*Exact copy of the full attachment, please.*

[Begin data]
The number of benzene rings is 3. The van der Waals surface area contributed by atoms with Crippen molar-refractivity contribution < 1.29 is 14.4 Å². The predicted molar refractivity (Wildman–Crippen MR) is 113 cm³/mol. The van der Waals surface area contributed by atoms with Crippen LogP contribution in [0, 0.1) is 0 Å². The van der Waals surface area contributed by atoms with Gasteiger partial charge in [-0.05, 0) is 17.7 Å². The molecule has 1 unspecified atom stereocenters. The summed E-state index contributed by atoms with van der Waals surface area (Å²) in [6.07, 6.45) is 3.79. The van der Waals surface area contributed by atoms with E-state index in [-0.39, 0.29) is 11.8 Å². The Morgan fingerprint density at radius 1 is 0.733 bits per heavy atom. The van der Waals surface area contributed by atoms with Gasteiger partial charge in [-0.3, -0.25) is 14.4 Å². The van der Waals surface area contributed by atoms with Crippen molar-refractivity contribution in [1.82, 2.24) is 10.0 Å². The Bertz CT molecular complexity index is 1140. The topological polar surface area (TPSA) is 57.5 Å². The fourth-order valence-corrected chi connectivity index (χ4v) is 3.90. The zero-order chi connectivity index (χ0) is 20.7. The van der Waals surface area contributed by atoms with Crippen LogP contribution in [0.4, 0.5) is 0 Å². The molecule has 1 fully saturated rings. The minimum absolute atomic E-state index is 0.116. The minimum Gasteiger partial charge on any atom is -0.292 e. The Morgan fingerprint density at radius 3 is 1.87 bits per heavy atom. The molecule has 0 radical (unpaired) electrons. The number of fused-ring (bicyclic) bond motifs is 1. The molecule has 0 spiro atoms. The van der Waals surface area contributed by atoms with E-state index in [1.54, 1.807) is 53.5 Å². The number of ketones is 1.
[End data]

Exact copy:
The number of benzene rings is 3. The van der Waals surface area contributed by atoms with Crippen molar-refractivity contribution < 1.29 is 14.4 Å². The predicted molar refractivity (Wildman–Crippen MR) is 113 cm³/mol. The van der Waals surface area contributed by atoms with Crippen LogP contribution in [0, 0.1) is 0 Å². The van der Waals surface area contributed by atoms with Gasteiger partial charge in [-0.05, 0) is 17.7 Å². The molecule has 1 unspecified atom stereocenters. The summed E-state index contributed by atoms with van der Waals surface area (Å²) in [6.07, 6.45) is 3.79. The van der Waals surface area contributed by atoms with E-state index in [-0.39, 0.29) is 11.8 Å². The Morgan fingerprint density at radius 1 is 0.733 bits per heavy atom. The van der Waals surface area contributed by atoms with Gasteiger partial charge in [-0.3, -0.25) is 14.4 Å². The van der Waals surface area contributed by atoms with Crippen molar-refractivity contribution in [1.82, 2.24) is 10.0 Å². The Bertz CT molecular complexity index is 1140. The topological polar surface area (TPSA) is 57.5 Å². The fourth-order valence-corrected chi connectivity index (χ4v) is 3.90. The zero-order chi connectivity index (χ0) is 20.7. The van der Waals surface area contributed by atoms with Crippen LogP contribution in [0.4, 0.5) is 0 Å². The molecule has 1 fully saturated rings. The minimum absolute atomic E-state index is 0.116. The minimum Gasteiger partial charge on any atom is -0.292 e. The Morgan fingerprint density at radius 3 is 1.87 bits per heavy atom. The molecule has 0 radical (unpaired) electrons. The number of fused-ring (bicyclic) bond motifs is 1. The molecule has 0 spiro atoms. The van der Waals surface area contributed by atoms with E-state index in [1.54, 1.807) is 53.5 Å². The number of ketones is 1.